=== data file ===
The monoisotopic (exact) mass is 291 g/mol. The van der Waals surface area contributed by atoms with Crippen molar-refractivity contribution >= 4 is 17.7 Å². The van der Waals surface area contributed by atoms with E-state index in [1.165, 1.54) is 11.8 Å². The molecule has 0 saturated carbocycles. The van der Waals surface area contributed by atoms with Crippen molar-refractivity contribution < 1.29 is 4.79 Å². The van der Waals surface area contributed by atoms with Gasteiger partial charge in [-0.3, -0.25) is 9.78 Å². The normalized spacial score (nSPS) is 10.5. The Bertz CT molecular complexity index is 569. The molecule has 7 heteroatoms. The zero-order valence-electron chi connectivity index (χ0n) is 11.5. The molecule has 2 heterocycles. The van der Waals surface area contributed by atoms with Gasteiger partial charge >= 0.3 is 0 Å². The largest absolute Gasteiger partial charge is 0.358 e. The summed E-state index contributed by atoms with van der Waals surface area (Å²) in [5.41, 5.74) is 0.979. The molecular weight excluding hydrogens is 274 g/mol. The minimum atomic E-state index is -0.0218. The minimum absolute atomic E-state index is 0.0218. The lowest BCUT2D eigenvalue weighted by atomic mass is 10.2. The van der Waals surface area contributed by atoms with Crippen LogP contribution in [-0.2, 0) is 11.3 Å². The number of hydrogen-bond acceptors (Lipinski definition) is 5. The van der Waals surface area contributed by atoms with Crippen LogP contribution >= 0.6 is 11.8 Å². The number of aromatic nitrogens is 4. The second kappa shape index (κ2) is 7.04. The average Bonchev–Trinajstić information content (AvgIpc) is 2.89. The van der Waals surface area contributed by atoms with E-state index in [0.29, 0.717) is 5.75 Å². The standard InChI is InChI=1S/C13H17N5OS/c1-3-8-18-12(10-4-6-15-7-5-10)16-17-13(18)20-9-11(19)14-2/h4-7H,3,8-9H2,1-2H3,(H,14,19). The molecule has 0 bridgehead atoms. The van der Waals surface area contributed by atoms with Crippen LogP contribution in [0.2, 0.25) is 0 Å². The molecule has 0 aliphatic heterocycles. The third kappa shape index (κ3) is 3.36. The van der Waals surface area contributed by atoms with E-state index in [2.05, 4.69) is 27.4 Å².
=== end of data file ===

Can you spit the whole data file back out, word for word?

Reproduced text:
The monoisotopic (exact) mass is 291 g/mol. The van der Waals surface area contributed by atoms with Crippen molar-refractivity contribution >= 4 is 17.7 Å². The van der Waals surface area contributed by atoms with E-state index in [1.165, 1.54) is 11.8 Å². The molecule has 0 saturated carbocycles. The van der Waals surface area contributed by atoms with Crippen molar-refractivity contribution < 1.29 is 4.79 Å². The van der Waals surface area contributed by atoms with Gasteiger partial charge in [-0.3, -0.25) is 9.78 Å². The normalized spacial score (nSPS) is 10.5. The Bertz CT molecular complexity index is 569. The molecule has 7 heteroatoms. The zero-order valence-electron chi connectivity index (χ0n) is 11.5. The molecule has 2 heterocycles. The van der Waals surface area contributed by atoms with Gasteiger partial charge >= 0.3 is 0 Å². The largest absolute Gasteiger partial charge is 0.358 e. The summed E-state index contributed by atoms with van der Waals surface area (Å²) in [5.41, 5.74) is 0.979. The molecular weight excluding hydrogens is 274 g/mol. The minimum atomic E-state index is -0.0218. The minimum absolute atomic E-state index is 0.0218. The lowest BCUT2D eigenvalue weighted by atomic mass is 10.2. The van der Waals surface area contributed by atoms with Crippen LogP contribution in [-0.2, 0) is 11.3 Å². The number of hydrogen-bond acceptors (Lipinski definition) is 5. The van der Waals surface area contributed by atoms with Crippen LogP contribution >= 0.6 is 11.8 Å². The number of aromatic nitrogens is 4. The second kappa shape index (κ2) is 7.04. The average Bonchev–Trinajstić information content (AvgIpc) is 2.89. The van der Waals surface area contributed by atoms with E-state index in [0.29, 0.717) is 5.75 Å². The standard InChI is InChI=1S/C13H17N5OS/c1-3-8-18-12(10-4-6-15-7-5-10)16-17-13(18)20-9-11(19)14-2/h4-7H,3,8-9H2,1-2H3,(H,14,19). The molecule has 0 bridgehead atoms. The van der Waals surface area contributed by atoms with Crippen LogP contribution in [0.2, 0.25) is 0 Å². The molecule has 0 aliphatic heterocycles. The third kappa shape index (κ3) is 3.36. The van der Waals surface area contributed by atoms with E-state index in [2.05, 4.69) is 27.4 Å².